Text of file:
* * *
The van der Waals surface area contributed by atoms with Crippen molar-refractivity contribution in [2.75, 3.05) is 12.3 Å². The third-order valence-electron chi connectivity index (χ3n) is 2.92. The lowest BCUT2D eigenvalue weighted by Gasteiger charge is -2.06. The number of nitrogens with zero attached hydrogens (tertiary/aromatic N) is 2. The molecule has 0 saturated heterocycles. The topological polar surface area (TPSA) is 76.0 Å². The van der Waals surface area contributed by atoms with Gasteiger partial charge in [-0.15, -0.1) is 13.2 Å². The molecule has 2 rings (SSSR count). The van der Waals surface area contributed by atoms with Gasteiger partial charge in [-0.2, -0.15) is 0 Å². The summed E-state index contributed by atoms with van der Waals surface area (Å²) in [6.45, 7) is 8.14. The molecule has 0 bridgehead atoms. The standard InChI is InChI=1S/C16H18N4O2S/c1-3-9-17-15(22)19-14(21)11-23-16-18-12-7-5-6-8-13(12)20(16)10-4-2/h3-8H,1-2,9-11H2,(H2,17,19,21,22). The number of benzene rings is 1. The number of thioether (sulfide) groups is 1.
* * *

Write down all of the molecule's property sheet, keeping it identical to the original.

The van der Waals surface area contributed by atoms with Crippen molar-refractivity contribution in [2.75, 3.05) is 12.3 Å². The third-order valence-electron chi connectivity index (χ3n) is 2.92. The lowest BCUT2D eigenvalue weighted by Gasteiger charge is -2.06. The number of nitrogens with zero attached hydrogens (tertiary/aromatic N) is 2. The molecule has 0 saturated heterocycles. The topological polar surface area (TPSA) is 76.0 Å². The van der Waals surface area contributed by atoms with Gasteiger partial charge in [-0.15, -0.1) is 13.2 Å². The molecule has 2 rings (SSSR count). The van der Waals surface area contributed by atoms with Gasteiger partial charge in [-0.2, -0.15) is 0 Å². The summed E-state index contributed by atoms with van der Waals surface area (Å²) in [6.45, 7) is 8.14. The molecule has 0 bridgehead atoms. The standard InChI is InChI=1S/C16H18N4O2S/c1-3-9-17-15(22)19-14(21)11-23-16-18-12-7-5-6-8-13(12)20(16)10-4-2/h3-8H,1-2,9-11H2,(H2,17,19,21,22). The number of benzene rings is 1. The number of thioether (sulfide) groups is 1.